The period of new year is often filled with promises to yourself that you’ll do better in the following 12 months. You’ve been bumbling along with moderate success and happiness but new year brings out the ambition in you to become success-driven, accomplished, revitalised, efficacious and all the other buzzwords. You decide to climb the career ladder, advance your romantic interest, get a midlife crisis status car, and all that while backpacking around Asia, volunteering at a homeless shelter and taking up some obscure foreign language. The New Year You is full of never ending hope and enthusiasm to become the fantasy version of you.
The problem is that it all the good intentions disappear faster than the last chocolate in the family sized tin. Your goals are so far away from the reality of your life that they’re on another continent, you’re not going to become a marathon runner when you’re chronically ill with arthritis or whatever. The key is to make better, achievable resolutions in the first place.
So without further ado, here are my top 5 ways on how to achieve to your resolutions.
1. Don’t Make Any
Perhaps the simplest and easiest to implement, my first bit of advice to sticking to resolutions is not make any in the first place. That way, you can’t possibly fail.
Probable Success rating – 100%
Ways it can go wrong – none.
2. Make piss easy ones
If you really hate failing, set your standards a lot lower. I suggest resolutions like ‘shower at least once a week’, ‘eat some chips’ or ‘fart as loudly as possible’. Come February you can proudly Facebook-Boast that you’ve stuck to your resolutions and are in fact an all round highly motivated, effective and successful individual.
Probable success rating – 100%
Ways it can go wrong – if people ask you what your resolutions actually were, you’ll either have to ‘fess up, or lie. You could always say it was to eat more vegetables, and just not mention that potatoes are vegetables and so eating chips counts.
3. Make them things you were going to do anyway
You’re more likely to follow through with it, if you wanted to do it in the first place. So make resolutions that revolve around a hobby, for example if you’re into restoring really old cars, your resolution could be to finish the one you’re working on. No one has to know you’re actually nearly done anyway.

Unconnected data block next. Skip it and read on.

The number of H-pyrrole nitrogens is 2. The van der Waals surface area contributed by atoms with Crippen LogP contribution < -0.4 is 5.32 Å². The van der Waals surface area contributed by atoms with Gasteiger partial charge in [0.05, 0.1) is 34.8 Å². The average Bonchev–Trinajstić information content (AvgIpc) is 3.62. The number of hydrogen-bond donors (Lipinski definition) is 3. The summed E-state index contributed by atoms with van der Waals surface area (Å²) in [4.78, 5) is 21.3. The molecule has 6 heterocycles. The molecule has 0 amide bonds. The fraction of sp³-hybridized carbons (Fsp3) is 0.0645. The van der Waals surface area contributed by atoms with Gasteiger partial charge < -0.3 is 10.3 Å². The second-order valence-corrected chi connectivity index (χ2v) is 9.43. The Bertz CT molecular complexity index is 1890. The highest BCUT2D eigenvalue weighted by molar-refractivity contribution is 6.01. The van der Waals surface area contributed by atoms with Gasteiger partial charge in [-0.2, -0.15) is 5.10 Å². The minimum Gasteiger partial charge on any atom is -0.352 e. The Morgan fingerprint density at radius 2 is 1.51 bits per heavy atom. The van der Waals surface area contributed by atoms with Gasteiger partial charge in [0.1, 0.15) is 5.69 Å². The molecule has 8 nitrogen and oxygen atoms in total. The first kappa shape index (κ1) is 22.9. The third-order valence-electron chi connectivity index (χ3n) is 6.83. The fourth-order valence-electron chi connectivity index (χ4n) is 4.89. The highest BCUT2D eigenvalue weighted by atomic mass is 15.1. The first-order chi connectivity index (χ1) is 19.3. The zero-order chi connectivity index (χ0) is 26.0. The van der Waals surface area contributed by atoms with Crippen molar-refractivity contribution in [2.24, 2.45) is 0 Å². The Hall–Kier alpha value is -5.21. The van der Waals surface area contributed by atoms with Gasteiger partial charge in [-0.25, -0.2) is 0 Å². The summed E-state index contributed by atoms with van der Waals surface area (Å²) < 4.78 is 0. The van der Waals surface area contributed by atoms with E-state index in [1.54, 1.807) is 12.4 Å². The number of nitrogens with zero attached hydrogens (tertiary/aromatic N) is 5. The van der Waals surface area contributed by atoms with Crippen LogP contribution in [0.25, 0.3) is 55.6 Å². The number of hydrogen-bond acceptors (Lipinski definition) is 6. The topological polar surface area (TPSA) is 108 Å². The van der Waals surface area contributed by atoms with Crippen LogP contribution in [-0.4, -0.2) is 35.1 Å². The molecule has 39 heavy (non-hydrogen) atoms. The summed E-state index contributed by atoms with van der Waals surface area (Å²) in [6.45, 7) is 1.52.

Probable success rating – 90%
Ways it can go wrong – If you don’t have any hobbies then you might find this tactic tricky. Never fear, watching TV and playing on Facebook totally counts as a hobby.
4. Avoid health related ones
Losing weight, eating more vegetables, going to the gym, taking up a sport… all these things are all well and good, but why do you think gyms are full in January and empty again by February? Health related resolutions go hand in hand with resolution failure, if you really wanted to do these health related changes and goals, you would’ve done them already. Also, your health is largely in the hands of fate and other out of your control factors such as air pollution, your genetics, the herbicides and what-not in your food and about a million other things.
Probable success rating – 90% – just don’t do these ones, simples.
Ways it can go wrong – if a close friend or family member bullies you into joining them in a 10K race for charity then you’re pretty screwed. I suggest faking a broken ankle or similar.
5. Pick a resolution that’ll give you the warm and fuzzies
Never, ever underestimate the power of the warm and fuzzies, no I don’t mean a warm trickling feeling of wetting yourself. I mean the feeling you get when you really help someone out. The warm and fuzzies are addictive, the more you help people, the more you want to because it makes you feel good. Nevermind all the good you’re actually doing in the world (weyhey, go you) but the addictive fuzzy feelings will mean you’re more likely to stick to it. Make sure you pick something that’s well within your health/financial/time limitations and you’ll be able to Facebook-Brag all the way until next new year.
Probable success rating – 90%
Ways it can go wrong – picking something unachievable like building a school single handedly in a remote African village. Be realistic, people.
New years resolutions are rooted in a Good Idea, but in my view, if you really wanted to make positive changes, you would do so at any time of the year and you wouldn’t be calling it a New Years Resolution. So Bah Humbug to you all. I’m off to prepare my month of salads, buy a pair of running trainers despite not being able to walk long distances, and sign up to adopt several hundred orphaned donkeys.